If you're about to blow the whistle, first familiarize yourself with the internal and external resources that will guide, support, and protect you when you report unethical and unsafe practices. The most important first step is to follow the healthcare organization's chain of command and to report only factual information about the event. Documentation of specifics is critical. Maintain a paper trail including dates, times, locations, and outcomes. Make copies and keep them in a secure location. Reach out for help as needed—all healthcare organizations have a responsibility to protect workers who report concerns.

The processes for perioperative nurses to report unethical and unsafe behaviors should be readily available within the organization. When possible, seeking legal advice from within the organization or the outside may be helpful.7,16,17 Remember that ethics committees provide a valuable forum for addressing questionable behaviors.6,11

Whistle-blower protection laws are meant to prevent employers from retaliating against employees (including nurses) who uncover unsafe behaviors in the workplace. Retaliation may include, but isn't limi ted to, suspension, demotion, harassment, bullying, or dismissal. Learn about the federal and state whistle-blower protections: the ones for healthcare emplo yees vary from state to state, and not all states have safeguards.18 State nurses associations, state attorneys general, and members of Congress can also assist with questions and clarification on existing protections.7

Much more work needs to be done to improve whistle-blower protections for all nurses. In 2006, the Federal Nurses Association, a constituent member of the ANA, worked with U.S. Rep. Ed Markey (D-Mass.) to advance legislation providing whistle-blower protections for nurses in the uniformed services.17 Although the federal measure hasn't passed, the ANA also is working to advance state whistle-blower protection laws for nurses.18

Deciding to blow the whistle on unethical and unsafe behaviors that jeopardize patients and staff is never easy, yet it's every perioperative nurse's responsibility. Policies and procedures also must be enforced to ensure that perioperative nurses feel safe to report offenses.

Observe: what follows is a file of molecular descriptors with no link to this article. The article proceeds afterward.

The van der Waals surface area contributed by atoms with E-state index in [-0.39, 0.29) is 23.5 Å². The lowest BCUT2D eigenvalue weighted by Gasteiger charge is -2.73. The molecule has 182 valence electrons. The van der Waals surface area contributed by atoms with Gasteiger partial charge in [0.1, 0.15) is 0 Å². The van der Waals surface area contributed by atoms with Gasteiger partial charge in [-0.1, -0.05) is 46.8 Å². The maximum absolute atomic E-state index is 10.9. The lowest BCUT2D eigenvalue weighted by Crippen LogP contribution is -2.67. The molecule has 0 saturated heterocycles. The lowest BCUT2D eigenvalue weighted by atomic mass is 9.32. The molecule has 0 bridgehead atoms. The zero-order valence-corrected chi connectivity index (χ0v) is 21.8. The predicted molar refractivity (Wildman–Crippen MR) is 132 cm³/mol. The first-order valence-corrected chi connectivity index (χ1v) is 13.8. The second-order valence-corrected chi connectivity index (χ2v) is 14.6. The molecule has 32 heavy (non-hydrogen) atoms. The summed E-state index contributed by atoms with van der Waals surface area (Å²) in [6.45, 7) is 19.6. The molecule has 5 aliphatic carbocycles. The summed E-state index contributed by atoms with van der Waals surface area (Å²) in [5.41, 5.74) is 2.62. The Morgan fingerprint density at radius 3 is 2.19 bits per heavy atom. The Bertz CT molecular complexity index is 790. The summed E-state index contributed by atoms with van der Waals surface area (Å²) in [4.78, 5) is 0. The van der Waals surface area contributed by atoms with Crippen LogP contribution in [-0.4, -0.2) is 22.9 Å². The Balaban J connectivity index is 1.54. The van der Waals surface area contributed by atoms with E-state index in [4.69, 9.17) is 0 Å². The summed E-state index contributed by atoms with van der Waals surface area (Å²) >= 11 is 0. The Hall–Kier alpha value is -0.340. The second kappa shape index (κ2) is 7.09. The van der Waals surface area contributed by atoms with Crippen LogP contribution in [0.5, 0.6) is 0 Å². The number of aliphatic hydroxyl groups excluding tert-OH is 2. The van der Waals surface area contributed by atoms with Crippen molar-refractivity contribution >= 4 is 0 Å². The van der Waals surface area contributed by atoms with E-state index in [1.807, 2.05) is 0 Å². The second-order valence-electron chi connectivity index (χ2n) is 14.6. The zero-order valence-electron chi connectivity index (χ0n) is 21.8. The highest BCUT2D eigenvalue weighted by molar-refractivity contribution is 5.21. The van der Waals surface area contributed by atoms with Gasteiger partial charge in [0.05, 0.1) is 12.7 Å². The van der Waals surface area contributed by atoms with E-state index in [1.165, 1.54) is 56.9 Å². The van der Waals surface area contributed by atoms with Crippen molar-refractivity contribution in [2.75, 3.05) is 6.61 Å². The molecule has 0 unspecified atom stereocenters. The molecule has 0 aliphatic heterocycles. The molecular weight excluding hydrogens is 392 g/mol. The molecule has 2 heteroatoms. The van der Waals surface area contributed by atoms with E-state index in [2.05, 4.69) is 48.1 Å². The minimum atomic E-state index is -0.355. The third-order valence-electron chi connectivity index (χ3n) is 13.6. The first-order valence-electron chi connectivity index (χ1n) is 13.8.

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REFERENCES

1. Lachman VD. Whistleblowers: troublemakers or virtuous nurses? MedSurg Nurs. 2008;17(2):126–134.

2. Murray JS. Moral courage in healthcare: acting ethically even in the presence of risk. Online Journal of Issues in Nursing. 2010;15(3):Manuscript 2. http://www.medscape.com/viewarticle/737894.

3. Texas Nurses Association. Historical information about the Winkler County nurses. http://www.texasnurses.org/displaycommon.cfm?an=1&subarticlenbr=538.

4. Bricker & Eckler LLP. Whistleblower case against Rush University Medical Center and orthopedic surgeons recently unsealed. http://www.bricker.com/publications-and-resources/publications-and-resources-details.aspx?publicationid=1993.

5. GlaxoSmithKline settles bad drug case for $750M. http://abcnews.go.com/Business/wireStory?id=11975199.

6. Murray JS. Before blowing the whistle, learn to protect yourself. Am Nurse Today. 2007;2(3):40–42.

7. Lachman VD. Moral courage: a virtue in need of development? MedSurg Nurs. 2007;16(2):131–133.

8. Lachman VD. Strategies necessary for moral courage. Online Journal of Issues in Nursing. 2010;15(3):Manuscript 3. http://www.medscape.com/viewarticle/737895.

9. American Nurses Association. Code of ethics for nurses with interpretive statements. http://nursingworld.org/MainMenuCategories/EthicsStandards/CodeofEthicsforNurses.aspx.

10. Murray JS. No more nurse abuse. Let's stop paying the emotional, physical, and financial costs of workplace abuse. Am Nurse Today. 2008;3(7):17–19.

11. Murray JS. Workplace bullying in nursing: a problem that can't be ignored. MedSurg Nurs. 2009;18(5):273–276.

12. Ahern K, McDonald S. The beliefs of nurses who were involved in a whistleblowing event. J Adv Nurs. 2002;38(3):303–309.

13. AORN Recommended Practices Committee. Recommended practices for the prevention of unplanned perioperative hypothermia. AORN J. 2007;85(5):972–974, 976–984, 986–988.

14. van Beuzekom M, Boer F. A comparison of US, UK, and Dutch perioperative staffing practices. AORN J. 2006;84(4):632–641.

15. Goldberg J. Author's response to letter to the editor: respecting the role of the surgical technologist. AORN J. 2008;88(5):711–713.

16. Gallagher A. Whistleblowing: What influences nurses' decisions on whether to report poor practice? Nurs Times. 2010;106(4):22–25.

17. Murray JS. The Paul Revere freedom to warn act: legislation to protect federal whistleblowers from retaliation. Am J Nurs. 2008;108(3):38–39.


© 2011 Lippincott Williams & Wilkins, Inc.